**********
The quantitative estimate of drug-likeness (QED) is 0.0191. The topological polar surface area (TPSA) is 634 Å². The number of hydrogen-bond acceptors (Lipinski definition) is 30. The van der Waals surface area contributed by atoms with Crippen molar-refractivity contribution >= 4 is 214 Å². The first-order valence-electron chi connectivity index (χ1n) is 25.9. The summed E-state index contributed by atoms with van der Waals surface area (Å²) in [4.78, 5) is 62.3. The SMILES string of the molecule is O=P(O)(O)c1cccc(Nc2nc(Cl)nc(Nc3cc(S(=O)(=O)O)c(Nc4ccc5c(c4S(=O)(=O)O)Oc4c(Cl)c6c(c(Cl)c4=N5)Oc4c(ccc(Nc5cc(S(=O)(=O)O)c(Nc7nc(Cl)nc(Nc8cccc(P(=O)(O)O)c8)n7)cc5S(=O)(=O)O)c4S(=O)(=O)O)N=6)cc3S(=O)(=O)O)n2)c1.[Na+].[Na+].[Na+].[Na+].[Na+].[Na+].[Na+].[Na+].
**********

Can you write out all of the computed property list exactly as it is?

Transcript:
The quantitative estimate of drug-likeness (QED) is 0.0191. The topological polar surface area (TPSA) is 634 Å². The number of hydrogen-bond acceptors (Lipinski definition) is 30. The van der Waals surface area contributed by atoms with Crippen molar-refractivity contribution >= 4 is 214 Å². The first-order valence-electron chi connectivity index (χ1n) is 25.9. The summed E-state index contributed by atoms with van der Waals surface area (Å²) in [4.78, 5) is 62.3. The SMILES string of the molecule is O=P(O)(O)c1cccc(Nc2nc(Cl)nc(Nc3cc(S(=O)(=O)O)c(Nc4ccc5c(c4S(=O)(=O)O)Oc4c(Cl)c6c(c(Cl)c4=N5)Oc4c(ccc(Nc5cc(S(=O)(=O)O)c(Nc7nc(Cl)nc(Nc8cccc(P(=O)(O)O)c8)n7)cc5S(=O)(=O)O)c4S(=O)(=O)O)N=6)cc3S(=O)(=O)O)n2)c1.[Na+].[Na+].[Na+].[Na+].[Na+].[Na+].[Na+].[Na+].